How Much Do Homeowners Insurance Claims Increase Premiums

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Andrew Lee is insurance content writer and editor for Andrew holds a Bachelor's degree from Ryerson University and has extensive experience of writing content for financial websites. His expertise is especially strong in home and auto insurance.

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Unfortunately for homeowners, claims do increase their home insurance premiums. How much depends on the claim type and size. Also, the previous claims history for the property and the homeowners personal claims history (for all other properties) also factor in.

Approximate Premium Increase Percentages You Can Expect After Filing Home Insurance Claim

While how much your rates increase varies by the circumstances of the claim, history, and insurance company, here are the average premium increases for common situations:

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Filing a second fire claim — 60%

Filing a second theft claim — 55%

Filing a second liability claim — 52%

Filing a second water damage claim — 50%

Filing a second medical claim — 34%

Filing a second weather claim — 29%

Filing a fire claim — 29%

Filing a theft claim — 27%

Filing a liability claim — 25%

Filing a water claim — 25%

Filing a medical claim — 18%

Filing a weather claim — 17%

As you can see, filing second claims makes a big difference, especially if it is the same type of claim you filed before. Insurance companies know that, statistically speaking, the chances of an insured filing a particular type of claim is higher if they have filed a similar one before.

For instance, a homeowner who has filed multiple theft claims may live in a high crime area or fail to employ security measures, increasing the risk of similar future claims. In another case, numerous fire claims may occur because the property is located in an area prone to brush fires. Hence, the presence of past fire claims indicates a higher risk of future liabilities. Finally, based on the same line of reasoning, past weather claims may show that the property has little natural protection from severe storms and may suffer damage by subsequent extreme weather events.

What Else Increases Home Insurance Rates?

Claims are not the only factors that can lead to a hike in homeowners insurance premiums. Some of the typical causes of premium spikes to be aware of include the following:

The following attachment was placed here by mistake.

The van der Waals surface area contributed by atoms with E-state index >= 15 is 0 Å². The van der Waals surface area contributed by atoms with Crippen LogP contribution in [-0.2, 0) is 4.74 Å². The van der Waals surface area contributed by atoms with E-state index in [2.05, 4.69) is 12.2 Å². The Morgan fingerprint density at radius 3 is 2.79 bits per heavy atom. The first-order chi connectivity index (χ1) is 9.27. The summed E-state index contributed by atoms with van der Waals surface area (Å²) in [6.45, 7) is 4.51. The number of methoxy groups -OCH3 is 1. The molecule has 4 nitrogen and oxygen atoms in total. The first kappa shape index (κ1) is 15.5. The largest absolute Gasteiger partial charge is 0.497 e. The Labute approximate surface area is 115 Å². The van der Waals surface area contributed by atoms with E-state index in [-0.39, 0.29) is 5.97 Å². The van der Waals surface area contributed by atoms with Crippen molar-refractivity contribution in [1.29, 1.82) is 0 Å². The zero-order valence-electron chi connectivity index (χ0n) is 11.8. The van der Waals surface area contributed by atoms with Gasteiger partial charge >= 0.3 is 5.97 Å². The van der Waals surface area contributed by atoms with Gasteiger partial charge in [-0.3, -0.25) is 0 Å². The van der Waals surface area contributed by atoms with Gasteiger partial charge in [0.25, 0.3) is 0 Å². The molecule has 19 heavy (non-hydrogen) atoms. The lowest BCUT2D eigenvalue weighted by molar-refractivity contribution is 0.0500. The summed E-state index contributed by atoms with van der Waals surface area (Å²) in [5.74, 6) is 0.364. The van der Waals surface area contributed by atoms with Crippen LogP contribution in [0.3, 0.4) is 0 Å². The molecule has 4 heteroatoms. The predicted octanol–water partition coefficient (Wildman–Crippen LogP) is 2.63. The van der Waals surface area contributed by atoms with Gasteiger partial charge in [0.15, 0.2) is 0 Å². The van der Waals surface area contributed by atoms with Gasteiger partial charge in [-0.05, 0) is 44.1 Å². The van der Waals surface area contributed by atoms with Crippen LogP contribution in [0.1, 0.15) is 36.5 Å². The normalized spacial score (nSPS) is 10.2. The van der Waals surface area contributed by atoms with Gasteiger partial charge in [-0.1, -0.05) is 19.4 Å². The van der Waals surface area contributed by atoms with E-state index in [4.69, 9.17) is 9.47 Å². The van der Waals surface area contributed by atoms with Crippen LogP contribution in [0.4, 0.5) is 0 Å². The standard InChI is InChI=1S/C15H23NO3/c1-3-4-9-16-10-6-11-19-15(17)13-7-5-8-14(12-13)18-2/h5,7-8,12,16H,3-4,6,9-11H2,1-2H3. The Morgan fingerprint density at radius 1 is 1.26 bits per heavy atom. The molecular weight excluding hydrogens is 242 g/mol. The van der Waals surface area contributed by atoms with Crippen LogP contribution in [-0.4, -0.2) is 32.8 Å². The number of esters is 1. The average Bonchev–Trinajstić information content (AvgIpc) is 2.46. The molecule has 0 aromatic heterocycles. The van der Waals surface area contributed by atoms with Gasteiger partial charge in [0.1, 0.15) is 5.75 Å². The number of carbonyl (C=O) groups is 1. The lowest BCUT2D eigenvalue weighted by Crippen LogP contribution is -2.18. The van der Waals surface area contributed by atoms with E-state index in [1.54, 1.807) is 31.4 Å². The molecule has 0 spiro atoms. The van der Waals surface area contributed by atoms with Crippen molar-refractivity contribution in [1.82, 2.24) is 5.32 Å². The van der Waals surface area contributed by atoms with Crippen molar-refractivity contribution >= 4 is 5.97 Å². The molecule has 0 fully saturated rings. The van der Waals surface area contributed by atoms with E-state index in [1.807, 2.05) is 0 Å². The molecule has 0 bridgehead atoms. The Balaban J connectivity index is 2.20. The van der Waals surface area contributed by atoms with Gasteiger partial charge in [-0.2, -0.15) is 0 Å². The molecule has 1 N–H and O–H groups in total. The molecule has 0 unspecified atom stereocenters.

• More homeowners insurance claims in your area
  • Extreme weather
  • A crumbling roof
  • A pool, hot tub, or outdoor spa
  • Pets
  • Age and construction of the home
  • Credit history

More Claims In Your Area

Insurance companies base their rates on a multitude of statistics. One they pay close attention to is the number of claims in your area. Even if you have never filed a claim, the claims of your neighbors could result in a broad increase for the whole area. For example, a rash of burglaries in your neighborhood could result in higher insurance bills.

Home Maintenance Problems

A home falling into disrepair costs more to insure. Old roofs or foundation problems, for example, increase the chances of accidental injuries, resulting in higher rates. 

Features In Your Home

Pools, hot tubs, or outdoor spas are wonderful amenities, but they do increase homeowners insurance premiums. They simply increase the risk of claims, so you pay more for insurance. 


While cats and guinea pigs are unlikely to result in large insurance claims, dogs, especially certain breeds, increase the chances of a dog bite lawsuit. In addition, exotic pets may raise premiums into the stratosphere, though in some cases, the insurance company may refuse to insure against claims related to certain animals. 

Poor Credit

Insurance companies thrive on finding correlations between the characteristics of policyholders and claims. Credit history is one such correlation. Insurers have figured out that people with poor credit scores file more claims, so they charge accordingly. 

Claims increase your premiums, but the increases are likely to be far less than the claim itself. If the damage is under your deductible, it may make sense to simply handle the repairs yourself. However, when the damages run in the thousands, tens of thousands or hundreds or thousands of dollars, any increase in your premiums is negligible by comparison.

Also Read:

How to Check Home Insurance Claim History

How Many Claims Are Allowed in Home Insurance

How Long Does a Home Insurance Claim Stay On Your Record?

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Andrew Lee is insurance content writer and editor for Andrew holds a Bachelor's degree from Ryerson University and has extensive experience of writing content for financial websites. His expertise is especially strong in home and auto insurance.